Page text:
Dazed and confused.

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(ThyBlackMan.com) I received a text message while I was driving home last week. I sent a quick reply while I was at a stoplight, but then received another message. I was near a country club, so I decided to pull into its parking lot rather than text and drive. (I act responsibly every now and then.)

As I texted, I noticed that a young man, who was obviously an employee, drive by in a golf cart. After seeing me, he swung his cart around and parked perhaps 10 feet behind me. He was looking down initially, appearing to type something into his phone. We made eye contact after a few seconds.

Black Man - Golf - Cart.

I assumed that he was sending my license plate to security given that I’m not a member of the club. Having finished texting, I decided to remain parked for a few minutes to see what would happen. The young man stayed behind me. I expected security officers to materialize ex nihilo, but they didn’t. Yet, I was extremely upset about being racially profiled. I made eye contact with the young man again before driving off, mentally noting that I only saw white men on the golf course.

Still seething, I turned around and headed back to the club so that I could confront the manager. I arrived, hurriedly exited my car, and headed towards the entrance. A total of three young men, all of whom were white, were parked in golf carts near the entrance. I was going to rush past them on my mission to give the manager a piece of my mind. I would also tell him (certainly it would be a white man) that I would never consider becoming a member of that club. (It would have been a moot point; I don’t like golf.)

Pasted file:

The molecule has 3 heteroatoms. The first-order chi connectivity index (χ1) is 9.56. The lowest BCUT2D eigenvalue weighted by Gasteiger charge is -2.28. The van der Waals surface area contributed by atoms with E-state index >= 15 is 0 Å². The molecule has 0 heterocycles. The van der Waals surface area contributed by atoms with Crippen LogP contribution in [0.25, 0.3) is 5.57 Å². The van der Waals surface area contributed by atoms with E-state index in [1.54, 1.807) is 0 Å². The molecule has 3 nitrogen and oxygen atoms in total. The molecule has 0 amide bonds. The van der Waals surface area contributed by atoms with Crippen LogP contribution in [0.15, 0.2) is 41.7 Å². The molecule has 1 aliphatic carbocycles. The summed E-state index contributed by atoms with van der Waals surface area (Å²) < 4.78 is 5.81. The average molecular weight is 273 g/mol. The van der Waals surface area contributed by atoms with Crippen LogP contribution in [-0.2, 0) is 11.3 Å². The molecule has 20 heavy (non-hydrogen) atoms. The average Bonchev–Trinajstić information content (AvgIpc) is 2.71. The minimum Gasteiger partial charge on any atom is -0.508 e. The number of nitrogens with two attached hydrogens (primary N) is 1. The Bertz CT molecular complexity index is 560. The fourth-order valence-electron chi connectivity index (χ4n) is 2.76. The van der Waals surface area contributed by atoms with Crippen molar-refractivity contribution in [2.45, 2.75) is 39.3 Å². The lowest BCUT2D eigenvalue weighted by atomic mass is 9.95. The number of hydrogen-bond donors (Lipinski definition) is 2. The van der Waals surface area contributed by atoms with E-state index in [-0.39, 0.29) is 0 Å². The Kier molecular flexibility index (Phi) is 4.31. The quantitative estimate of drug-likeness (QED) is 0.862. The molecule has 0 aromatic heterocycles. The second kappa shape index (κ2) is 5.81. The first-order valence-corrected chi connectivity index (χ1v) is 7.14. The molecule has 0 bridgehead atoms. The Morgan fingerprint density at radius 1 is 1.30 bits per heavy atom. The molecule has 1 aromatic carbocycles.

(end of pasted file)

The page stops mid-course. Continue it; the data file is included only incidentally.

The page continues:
At that point, everything changed.

The young man with whom I had made eye contact said, “Sir, do you need a ride back to the course.” In an instant, I realized that he had not profiled me. Neither had he taken down my license plate number to report me as “suspicious”. He had been merely killing time on his phone while waiting to see if I needed his assistance. I thanked him, and somewhat sheepishly responded that I was heading inside.

Once inside, I pretended that I needed to use the men’s room. As soon as I entered it, I saw two Black men who appeared to be members. They were having a good-natured discussion. I considered making small talk, but simply turned around and left.

The three young men were still in their carts talking. I chatted them up a bit, asking about their jobs, how school was going, etc. I learned that they were all high school juniors who were earning a little money and, better yet, gaining employment experience. After a few minutes, I wished them good luck and returned to my car.

Obviously, I had been completely wrong about my earlier encounter. However, rather than feeling reassured that society has progressed somewhat, I was left with a complex mix of emotions. I was embarrassed. I wanted to laugh. I wanted to cry. I wanted to go to sleep. I have endured more encounters with unmistakable racism than I care to remember; the less certain (but still vexing) uncertain encounters outnumber those by an order of magnitude.

These young men had done nothing to harm me. They were unwitting participants in my life story. Racial trauma is so insidious that it claims not just the combatants; it voraciously gorges on innocent bystanders, belching and regurgitating them into collateral damage.

To be transparent, situations like this one make me very envious of white people. While African Americans are not faced with overt racism on a daily basis, the compounded interest of our lived experience takes a physiological, psychic, emotional, and spiritual toll on us. Much of being Black in America (and in other predominantly white places) involves the perpetual possibility of racial slights – real or imagined – that we constantly face. The problem is that, sometimes, the windmills at which we tilt are actually real.

It’s easy for white people to dismiss the weight of this uncertainty, whose heaviness is distinctly different from those occasions in which racism is abundantly clear. In either scenario, we have to decide how best to address the issue – if we choose to do so at all. A superlative education, well-paid positions, nice homes, and professional recognition cannot fully insulate us from the damning, numbing, constant waterboarding of racism.

I am tired.

Written by Larry Smith